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Tuesday, May 8, 2001

Bush could kill Kyoto treaty

Japan must work to bring the U.S. back into the fold


U.S. President George W. Bush announced in late March that his administration did not support the Kyoto Protocol, an international agreement that requires industrialized countries to cut emissions of carbon dioxide and other greenhouse gases as a way to prevent global warming.

That was not altogether unexpected, considering that the Republican Party has traditionally believed that the market is the final judge and has therefore taken a somewhat detached attitude toward environmental issues. In other words, the Republicans are more concerned about economic growth than about environmental protection.

The Bush announcement brings to mind a press conference given by his predecessor, President Bill Clinton, in November 1997, at which he proposed a zero-percent target for CO2 emissions in 2010. Clinton was speaking ahead of the Kyoto meeting, which is officially known as the Third Conference of Parties to the U.N. Framework Convention on Climate Change, or COP3. At that time, the European Union was calling for a 15-percent uniform cut. Growth-conscious Japanese industries threw their weight behind the U.S. proposal, while environmental groups expressed disappointment and anger.

Many people here and abroad expected then that the United States would set the pace for the Kyoto meeting. As it turned out, the Kyoto Protocol committed the industrialized countries to reducing their total greenhouse-gas emissions by an average of at least 5 percent from 1990 levels by 2010. It also required Japan, the U.S. and Europe to cut their emissions by 6 percent, 7 percent and 8 percent respectively. With hindsight, the European plan for a 15-percent cut set the stage for diplomatic horse-trading among Japan, the U.S. and the EU. With the U.S. rejecting any reductions, a numerical compromise was necessary to hammer out a three-way agreement along these lines.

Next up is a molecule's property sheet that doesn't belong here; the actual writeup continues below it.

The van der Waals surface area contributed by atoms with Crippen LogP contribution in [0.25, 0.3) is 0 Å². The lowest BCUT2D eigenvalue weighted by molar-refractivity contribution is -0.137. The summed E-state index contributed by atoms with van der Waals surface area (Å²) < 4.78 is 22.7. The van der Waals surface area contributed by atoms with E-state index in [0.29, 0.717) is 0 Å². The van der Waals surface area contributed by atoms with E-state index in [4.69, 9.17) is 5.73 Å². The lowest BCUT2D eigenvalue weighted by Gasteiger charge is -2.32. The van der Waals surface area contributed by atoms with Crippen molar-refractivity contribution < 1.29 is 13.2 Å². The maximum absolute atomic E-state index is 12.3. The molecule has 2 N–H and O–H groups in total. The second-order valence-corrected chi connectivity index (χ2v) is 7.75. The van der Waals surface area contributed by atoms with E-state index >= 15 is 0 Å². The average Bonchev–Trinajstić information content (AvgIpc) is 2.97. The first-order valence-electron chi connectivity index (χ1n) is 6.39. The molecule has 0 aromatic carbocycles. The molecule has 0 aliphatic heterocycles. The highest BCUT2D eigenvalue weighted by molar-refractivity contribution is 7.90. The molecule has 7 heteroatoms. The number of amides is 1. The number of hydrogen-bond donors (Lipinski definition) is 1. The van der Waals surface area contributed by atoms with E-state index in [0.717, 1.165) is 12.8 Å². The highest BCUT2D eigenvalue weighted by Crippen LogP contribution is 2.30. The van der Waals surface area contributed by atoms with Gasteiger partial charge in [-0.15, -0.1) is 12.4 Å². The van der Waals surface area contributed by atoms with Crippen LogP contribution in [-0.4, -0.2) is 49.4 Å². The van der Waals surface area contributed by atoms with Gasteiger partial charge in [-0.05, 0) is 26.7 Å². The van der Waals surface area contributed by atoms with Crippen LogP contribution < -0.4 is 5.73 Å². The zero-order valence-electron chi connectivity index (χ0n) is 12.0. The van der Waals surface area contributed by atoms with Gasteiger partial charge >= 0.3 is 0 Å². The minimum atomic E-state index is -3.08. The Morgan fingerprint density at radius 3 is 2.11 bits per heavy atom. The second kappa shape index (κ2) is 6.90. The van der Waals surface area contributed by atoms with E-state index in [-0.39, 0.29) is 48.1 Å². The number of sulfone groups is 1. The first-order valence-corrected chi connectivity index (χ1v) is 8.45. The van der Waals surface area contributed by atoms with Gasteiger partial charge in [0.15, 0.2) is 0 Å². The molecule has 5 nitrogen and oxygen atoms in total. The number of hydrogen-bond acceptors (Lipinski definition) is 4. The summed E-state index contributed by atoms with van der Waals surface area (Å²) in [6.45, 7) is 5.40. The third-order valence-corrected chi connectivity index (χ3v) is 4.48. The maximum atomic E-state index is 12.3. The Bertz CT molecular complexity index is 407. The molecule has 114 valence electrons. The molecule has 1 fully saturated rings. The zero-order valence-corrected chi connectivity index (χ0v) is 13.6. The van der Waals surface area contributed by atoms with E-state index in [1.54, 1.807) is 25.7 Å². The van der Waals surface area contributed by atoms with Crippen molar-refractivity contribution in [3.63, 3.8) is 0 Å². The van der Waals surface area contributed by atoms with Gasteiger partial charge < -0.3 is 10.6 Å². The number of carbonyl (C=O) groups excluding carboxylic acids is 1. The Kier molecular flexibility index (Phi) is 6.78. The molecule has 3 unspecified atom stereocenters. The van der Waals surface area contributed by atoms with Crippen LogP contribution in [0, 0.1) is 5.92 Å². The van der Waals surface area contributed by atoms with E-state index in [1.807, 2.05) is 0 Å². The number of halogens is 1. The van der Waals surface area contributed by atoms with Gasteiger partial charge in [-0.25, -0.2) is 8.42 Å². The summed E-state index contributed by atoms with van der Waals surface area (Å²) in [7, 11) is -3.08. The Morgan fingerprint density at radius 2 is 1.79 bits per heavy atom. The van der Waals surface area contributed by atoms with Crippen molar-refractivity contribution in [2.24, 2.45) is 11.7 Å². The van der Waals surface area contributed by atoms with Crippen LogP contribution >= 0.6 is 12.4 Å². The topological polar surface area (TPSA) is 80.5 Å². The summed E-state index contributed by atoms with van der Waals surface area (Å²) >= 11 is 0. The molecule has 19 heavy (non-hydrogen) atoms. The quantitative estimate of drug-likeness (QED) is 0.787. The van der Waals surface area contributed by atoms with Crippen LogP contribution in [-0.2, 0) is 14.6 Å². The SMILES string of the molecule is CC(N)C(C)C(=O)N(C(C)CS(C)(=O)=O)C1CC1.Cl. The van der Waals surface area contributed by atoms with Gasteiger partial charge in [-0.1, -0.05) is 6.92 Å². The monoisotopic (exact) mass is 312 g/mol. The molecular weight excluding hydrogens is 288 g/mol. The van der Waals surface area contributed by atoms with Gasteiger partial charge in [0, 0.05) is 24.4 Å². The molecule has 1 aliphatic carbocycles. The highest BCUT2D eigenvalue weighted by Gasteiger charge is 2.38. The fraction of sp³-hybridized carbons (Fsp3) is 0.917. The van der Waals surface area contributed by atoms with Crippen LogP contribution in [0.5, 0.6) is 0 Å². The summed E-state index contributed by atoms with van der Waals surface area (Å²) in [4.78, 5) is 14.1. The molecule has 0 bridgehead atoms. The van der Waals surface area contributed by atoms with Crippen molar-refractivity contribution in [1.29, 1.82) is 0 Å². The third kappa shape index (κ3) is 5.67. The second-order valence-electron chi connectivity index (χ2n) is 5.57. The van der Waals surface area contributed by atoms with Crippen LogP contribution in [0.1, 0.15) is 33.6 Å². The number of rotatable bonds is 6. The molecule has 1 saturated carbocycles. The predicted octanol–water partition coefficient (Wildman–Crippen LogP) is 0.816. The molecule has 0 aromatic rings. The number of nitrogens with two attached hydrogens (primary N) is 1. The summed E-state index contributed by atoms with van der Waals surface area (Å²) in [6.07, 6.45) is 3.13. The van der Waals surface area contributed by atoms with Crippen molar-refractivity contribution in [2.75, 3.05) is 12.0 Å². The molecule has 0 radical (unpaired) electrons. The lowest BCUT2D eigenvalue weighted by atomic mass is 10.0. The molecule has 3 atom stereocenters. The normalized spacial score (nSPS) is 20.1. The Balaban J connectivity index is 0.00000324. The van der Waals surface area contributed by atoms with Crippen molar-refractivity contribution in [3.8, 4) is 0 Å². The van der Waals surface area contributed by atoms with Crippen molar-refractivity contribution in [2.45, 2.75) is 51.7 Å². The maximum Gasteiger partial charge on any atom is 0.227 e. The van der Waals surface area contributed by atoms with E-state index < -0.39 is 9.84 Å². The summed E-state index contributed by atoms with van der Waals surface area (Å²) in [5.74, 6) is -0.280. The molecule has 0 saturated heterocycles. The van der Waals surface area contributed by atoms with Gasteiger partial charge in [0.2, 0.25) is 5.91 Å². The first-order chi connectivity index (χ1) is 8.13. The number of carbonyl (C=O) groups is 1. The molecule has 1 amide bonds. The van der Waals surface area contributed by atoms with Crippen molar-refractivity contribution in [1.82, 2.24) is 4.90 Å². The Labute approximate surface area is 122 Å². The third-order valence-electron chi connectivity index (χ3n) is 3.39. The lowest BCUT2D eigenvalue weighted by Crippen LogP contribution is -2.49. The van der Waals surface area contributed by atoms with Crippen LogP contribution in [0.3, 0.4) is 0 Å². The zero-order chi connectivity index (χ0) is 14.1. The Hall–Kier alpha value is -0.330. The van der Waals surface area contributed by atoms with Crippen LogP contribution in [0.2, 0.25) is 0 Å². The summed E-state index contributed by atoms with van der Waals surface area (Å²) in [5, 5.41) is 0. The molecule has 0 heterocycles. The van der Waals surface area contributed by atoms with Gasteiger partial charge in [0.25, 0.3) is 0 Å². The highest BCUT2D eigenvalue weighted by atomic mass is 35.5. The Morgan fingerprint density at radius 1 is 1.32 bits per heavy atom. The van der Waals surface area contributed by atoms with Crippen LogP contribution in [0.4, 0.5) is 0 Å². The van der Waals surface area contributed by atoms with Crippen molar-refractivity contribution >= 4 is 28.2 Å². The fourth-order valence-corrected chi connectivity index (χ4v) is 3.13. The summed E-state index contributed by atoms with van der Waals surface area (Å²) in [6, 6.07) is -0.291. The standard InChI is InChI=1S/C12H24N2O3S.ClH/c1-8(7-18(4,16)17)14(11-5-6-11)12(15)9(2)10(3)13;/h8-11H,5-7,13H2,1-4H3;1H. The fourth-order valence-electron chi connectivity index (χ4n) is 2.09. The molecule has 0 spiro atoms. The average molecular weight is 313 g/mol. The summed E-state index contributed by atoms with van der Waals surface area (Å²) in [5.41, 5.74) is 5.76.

At the last climate-change conference (COP6), held in the Hague in November 2000, Jan Pronk, the environment minister of the Netherlands and the chair of the meeting, produced a personal proposal in an effort to forge a consensus. His proposal, which was clearly tilted toward the U.S., was designed to save the Kyoto treaty. At the time, a Bush victory in the U.S. presidential race was considered almost certain, so there was a strong possibility that a consensus at the Hague meeting favoring the EU position would be rejected by the Republican-controlled U.S. Congress.

Pronk's proposal was not immediately acceptable to the U.S., still less to the EU, since each side's reputation was at stake both domestically and internationally. The meeting decided to hold another session -- COP 6.5 -- half a year later, in Bonn, from July 16-27, 2001. Now, however, the U.S. rejection of the Kyoto Protocol is casting a shadow over the Bonn meeting.

Many people in the EU, as well as in environmental nongovernment organizations, say the protocol should be put into effect even without U.S. participation. It must be remembered, however, that U.S. withdrawal from that agreement could take the teeth out of it, so to speak. Before I explain why, let me list the key points of this milestone treaty.

1. Average emissions of heat-trapping gases (carbon dioxide, methane, dinitrogen oxide, substitute CFCs and sulfur hexafloride) in the industrialized countries and emerging market economies (Annex 1 countries) in the five years from 2008 to 2012 will be reduced by at least 5 percent from 1990 levels.